`Night owls` likelier to sit more and exercise less

Washington: A new study has revealed that people who sleep late at night tend to spend more time sitting and are less motivated to continue an exercise schedule.

Kelly Glazer Baron, PhD said that even among healthy individuals sleep timing and circadian preference are related to activity patterns and attitudes toward physical activity so waking up late or being an evening person were related to more time spent sitting, particularly on weekends and with difficulty making time to exercise.

It is expected that sleep timing and circadian factors would play even a larger role in a population that had more difficulty exercising, he added.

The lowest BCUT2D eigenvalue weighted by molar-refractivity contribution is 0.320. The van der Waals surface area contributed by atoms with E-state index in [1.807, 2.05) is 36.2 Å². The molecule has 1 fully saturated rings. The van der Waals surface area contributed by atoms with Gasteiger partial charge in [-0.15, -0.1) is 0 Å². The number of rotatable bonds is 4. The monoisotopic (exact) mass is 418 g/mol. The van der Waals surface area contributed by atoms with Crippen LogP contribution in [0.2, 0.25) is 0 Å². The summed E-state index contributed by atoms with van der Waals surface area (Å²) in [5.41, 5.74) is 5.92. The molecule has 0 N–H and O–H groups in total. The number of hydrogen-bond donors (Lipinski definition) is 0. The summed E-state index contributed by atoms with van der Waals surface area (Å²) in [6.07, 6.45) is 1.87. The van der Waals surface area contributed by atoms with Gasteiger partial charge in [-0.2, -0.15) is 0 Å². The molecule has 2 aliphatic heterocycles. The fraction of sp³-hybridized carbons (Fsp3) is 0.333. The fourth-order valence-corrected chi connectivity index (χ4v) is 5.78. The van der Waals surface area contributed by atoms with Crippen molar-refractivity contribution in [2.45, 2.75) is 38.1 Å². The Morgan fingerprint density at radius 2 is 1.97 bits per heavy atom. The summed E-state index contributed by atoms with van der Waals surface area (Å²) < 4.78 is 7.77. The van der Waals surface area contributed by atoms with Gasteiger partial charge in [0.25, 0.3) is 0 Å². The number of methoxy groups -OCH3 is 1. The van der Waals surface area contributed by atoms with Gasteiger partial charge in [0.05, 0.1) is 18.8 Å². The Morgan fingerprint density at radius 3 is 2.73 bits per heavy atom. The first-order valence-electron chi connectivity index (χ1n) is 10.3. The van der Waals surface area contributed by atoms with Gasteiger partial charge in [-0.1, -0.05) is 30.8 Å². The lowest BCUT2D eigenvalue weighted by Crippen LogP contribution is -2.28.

However, the Centers for Disease Control and Prevention recommends that adults get at last 150 minutes of moderate-intensity aerobic activity every week and participate in muscle-strengthening activities on two or more days a week.

The research is published online in the journal Sleep.

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